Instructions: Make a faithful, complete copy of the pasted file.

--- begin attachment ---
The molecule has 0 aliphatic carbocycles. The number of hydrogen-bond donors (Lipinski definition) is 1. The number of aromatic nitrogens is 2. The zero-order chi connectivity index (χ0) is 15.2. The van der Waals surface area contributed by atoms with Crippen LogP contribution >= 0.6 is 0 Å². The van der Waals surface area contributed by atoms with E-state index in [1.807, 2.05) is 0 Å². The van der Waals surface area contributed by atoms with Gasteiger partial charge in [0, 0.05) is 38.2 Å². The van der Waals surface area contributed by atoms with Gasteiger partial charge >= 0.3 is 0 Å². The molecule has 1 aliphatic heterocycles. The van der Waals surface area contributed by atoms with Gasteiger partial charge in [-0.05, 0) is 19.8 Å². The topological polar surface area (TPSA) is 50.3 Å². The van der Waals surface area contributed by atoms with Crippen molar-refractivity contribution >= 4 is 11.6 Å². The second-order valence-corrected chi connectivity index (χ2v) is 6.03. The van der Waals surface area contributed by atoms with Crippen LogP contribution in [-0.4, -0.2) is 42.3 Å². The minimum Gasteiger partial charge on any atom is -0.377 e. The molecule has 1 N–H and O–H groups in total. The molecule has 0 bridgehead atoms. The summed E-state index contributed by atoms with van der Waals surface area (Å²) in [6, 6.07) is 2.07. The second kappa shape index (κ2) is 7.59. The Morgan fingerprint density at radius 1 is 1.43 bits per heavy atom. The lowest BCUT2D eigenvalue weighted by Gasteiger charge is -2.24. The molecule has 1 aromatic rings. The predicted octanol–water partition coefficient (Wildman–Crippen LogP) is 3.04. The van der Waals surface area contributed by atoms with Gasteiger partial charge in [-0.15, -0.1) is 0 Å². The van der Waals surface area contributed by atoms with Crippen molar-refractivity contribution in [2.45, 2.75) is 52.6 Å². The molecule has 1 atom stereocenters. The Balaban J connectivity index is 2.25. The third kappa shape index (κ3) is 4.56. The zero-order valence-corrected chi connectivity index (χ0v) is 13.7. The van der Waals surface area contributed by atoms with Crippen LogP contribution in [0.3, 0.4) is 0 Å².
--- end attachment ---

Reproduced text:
The molecule has 0 aliphatic carbocycles. The number of hydrogen-bond donors (Lipinski definition) is 1. The number of aromatic nitrogens is 2. The zero-order chi connectivity index (χ0) is 15.2. The van der Waals surface area contributed by atoms with Crippen LogP contribution >= 0.6 is 0 Å². The van der Waals surface area contributed by atoms with E-state index in [1.807, 2.05) is 0 Å². The van der Waals surface area contributed by atoms with Gasteiger partial charge in [0, 0.05) is 38.2 Å². The van der Waals surface area contributed by atoms with Gasteiger partial charge >= 0.3 is 0 Å². The molecule has 1 aliphatic heterocycles. The van der Waals surface area contributed by atoms with Gasteiger partial charge in [-0.05, 0) is 19.8 Å². The topological polar surface area (TPSA) is 50.3 Å². The van der Waals surface area contributed by atoms with Crippen molar-refractivity contribution >= 4 is 11.6 Å². The second-order valence-corrected chi connectivity index (χ2v) is 6.03. The van der Waals surface area contributed by atoms with Crippen LogP contribution in [-0.4, -0.2) is 42.3 Å². The minimum Gasteiger partial charge on any atom is -0.377 e. The molecule has 1 N–H and O–H groups in total. The molecule has 0 bridgehead atoms. The summed E-state index contributed by atoms with van der Waals surface area (Å²) in [6, 6.07) is 2.07. The second kappa shape index (κ2) is 7.59. The Morgan fingerprint density at radius 1 is 1.43 bits per heavy atom. The lowest BCUT2D eigenvalue weighted by Gasteiger charge is -2.24. The molecule has 1 aromatic rings. The predicted octanol–water partition coefficient (Wildman–Crippen LogP) is 3.04. The van der Waals surface area contributed by atoms with Gasteiger partial charge in [-0.15, -0.1) is 0 Å². The van der Waals surface area contributed by atoms with Crippen molar-refractivity contribution in [2.45, 2.75) is 52.6 Å². The molecule has 1 atom stereocenters. The Balaban J connectivity index is 2.25. The third kappa shape index (κ3) is 4.56. The zero-order valence-corrected chi connectivity index (χ0v) is 13.7. The van der Waals surface area contributed by atoms with Crippen LogP contribution in [0.3, 0.4) is 0 Å².